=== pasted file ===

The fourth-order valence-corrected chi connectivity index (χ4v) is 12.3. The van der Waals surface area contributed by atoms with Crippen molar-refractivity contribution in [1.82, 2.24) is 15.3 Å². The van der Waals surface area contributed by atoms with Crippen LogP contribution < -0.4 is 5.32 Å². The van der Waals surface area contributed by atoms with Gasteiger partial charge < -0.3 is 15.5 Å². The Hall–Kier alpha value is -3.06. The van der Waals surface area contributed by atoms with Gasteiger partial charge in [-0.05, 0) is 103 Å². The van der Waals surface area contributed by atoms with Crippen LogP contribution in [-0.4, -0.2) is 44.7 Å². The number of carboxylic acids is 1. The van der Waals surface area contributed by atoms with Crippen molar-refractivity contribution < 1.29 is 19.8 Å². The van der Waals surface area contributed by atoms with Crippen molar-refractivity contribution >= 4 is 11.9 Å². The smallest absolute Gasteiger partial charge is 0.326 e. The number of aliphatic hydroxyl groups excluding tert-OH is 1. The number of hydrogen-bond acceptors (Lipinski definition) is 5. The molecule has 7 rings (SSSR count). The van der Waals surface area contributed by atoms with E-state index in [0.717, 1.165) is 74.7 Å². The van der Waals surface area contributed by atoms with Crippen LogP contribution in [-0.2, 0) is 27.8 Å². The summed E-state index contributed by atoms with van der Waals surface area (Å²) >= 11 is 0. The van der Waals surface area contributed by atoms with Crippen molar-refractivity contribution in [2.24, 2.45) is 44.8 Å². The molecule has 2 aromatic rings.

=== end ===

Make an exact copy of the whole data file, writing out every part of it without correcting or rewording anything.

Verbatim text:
The fourth-order valence-corrected chi connectivity index (χ4v) is 12.3. The van der Waals surface area contributed by atoms with Crippen molar-refractivity contribution in [1.82, 2.24) is 15.3 Å². The van der Waals surface area contributed by atoms with Crippen LogP contribution < -0.4 is 5.32 Å². The van der Waals surface area contributed by atoms with Gasteiger partial charge < -0.3 is 15.5 Å². The Hall–Kier alpha value is -3.06. The van der Waals surface area contributed by atoms with Gasteiger partial charge in [-0.05, 0) is 103 Å². The van der Waals surface area contributed by atoms with Crippen LogP contribution in [-0.4, -0.2) is 44.7 Å². The number of carboxylic acids is 1. The van der Waals surface area contributed by atoms with Crippen molar-refractivity contribution < 1.29 is 19.8 Å². The van der Waals surface area contributed by atoms with Crippen molar-refractivity contribution >= 4 is 11.9 Å². The smallest absolute Gasteiger partial charge is 0.326 e. The number of aliphatic hydroxyl groups excluding tert-OH is 1. The number of hydrogen-bond acceptors (Lipinski definition) is 5. The molecule has 7 rings (SSSR count). The van der Waals surface area contributed by atoms with E-state index in [0.717, 1.165) is 74.7 Å². The van der Waals surface area contributed by atoms with Crippen LogP contribution in [-0.2, 0) is 27.8 Å². The summed E-state index contributed by atoms with van der Waals surface area (Å²) >= 11 is 0. The van der Waals surface area contributed by atoms with Crippen molar-refractivity contribution in [2.24, 2.45) is 44.8 Å². The molecule has 2 aromatic rings.